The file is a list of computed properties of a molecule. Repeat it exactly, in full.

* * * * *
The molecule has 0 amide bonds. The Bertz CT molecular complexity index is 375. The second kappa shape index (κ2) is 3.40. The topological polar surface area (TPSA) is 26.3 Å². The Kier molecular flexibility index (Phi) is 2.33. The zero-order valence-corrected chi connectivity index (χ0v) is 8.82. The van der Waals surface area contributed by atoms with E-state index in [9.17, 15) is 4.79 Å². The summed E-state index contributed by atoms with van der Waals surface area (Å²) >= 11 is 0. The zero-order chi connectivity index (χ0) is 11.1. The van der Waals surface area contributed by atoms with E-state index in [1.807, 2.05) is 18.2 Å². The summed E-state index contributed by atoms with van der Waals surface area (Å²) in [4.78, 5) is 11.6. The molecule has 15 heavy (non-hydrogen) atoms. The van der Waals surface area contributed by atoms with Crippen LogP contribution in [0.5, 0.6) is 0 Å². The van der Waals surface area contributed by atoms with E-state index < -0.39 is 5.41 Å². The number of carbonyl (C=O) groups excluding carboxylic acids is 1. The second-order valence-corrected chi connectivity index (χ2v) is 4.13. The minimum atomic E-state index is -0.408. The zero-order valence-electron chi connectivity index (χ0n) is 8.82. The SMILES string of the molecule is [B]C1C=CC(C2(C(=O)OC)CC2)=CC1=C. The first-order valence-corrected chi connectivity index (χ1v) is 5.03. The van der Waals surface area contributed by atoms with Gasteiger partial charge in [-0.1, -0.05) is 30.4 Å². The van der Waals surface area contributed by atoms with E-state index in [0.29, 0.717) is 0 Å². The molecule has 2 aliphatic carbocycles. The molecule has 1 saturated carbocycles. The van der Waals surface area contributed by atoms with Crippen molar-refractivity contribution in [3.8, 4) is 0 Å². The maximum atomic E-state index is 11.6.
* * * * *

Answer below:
The molecule has 0 amide bonds. The Bertz CT molecular complexity index is 375. The second kappa shape index (κ2) is 3.40. The topological polar surface area (TPSA) is 26.3 Å². The Kier molecular flexibility index (Phi) is 2.33. The zero-order valence-corrected chi connectivity index (χ0v) is 8.82. The van der Waals surface area contributed by atoms with E-state index in [9.17, 15) is 4.79 Å². The summed E-state index contributed by atoms with van der Waals surface area (Å²) >= 11 is 0. The zero-order chi connectivity index (χ0) is 11.1. The van der Waals surface area contributed by atoms with E-state index in [1.807, 2.05) is 18.2 Å². The summed E-state index contributed by atoms with van der Waals surface area (Å²) in [4.78, 5) is 11.6. The molecule has 15 heavy (non-hydrogen) atoms. The van der Waals surface area contributed by atoms with Crippen LogP contribution in [0.5, 0.6) is 0 Å². The van der Waals surface area contributed by atoms with E-state index < -0.39 is 5.41 Å². The number of carbonyl (C=O) groups excluding carboxylic acids is 1. The second-order valence-corrected chi connectivity index (χ2v) is 4.13. The minimum atomic E-state index is -0.408. The zero-order valence-electron chi connectivity index (χ0n) is 8.82. The SMILES string of the molecule is [B]C1C=CC(C2(C(=O)OC)CC2)=CC1=C. The first-order valence-corrected chi connectivity index (χ1v) is 5.03. The van der Waals surface area contributed by atoms with Gasteiger partial charge in [-0.1, -0.05) is 30.4 Å². The van der Waals surface area contributed by atoms with E-state index in [0.29, 0.717) is 0 Å². The molecule has 2 aliphatic carbocycles. The molecule has 1 saturated carbocycles. The van der Waals surface area contributed by atoms with Crippen molar-refractivity contribution in [3.8, 4) is 0 Å². The maximum atomic E-state index is 11.6.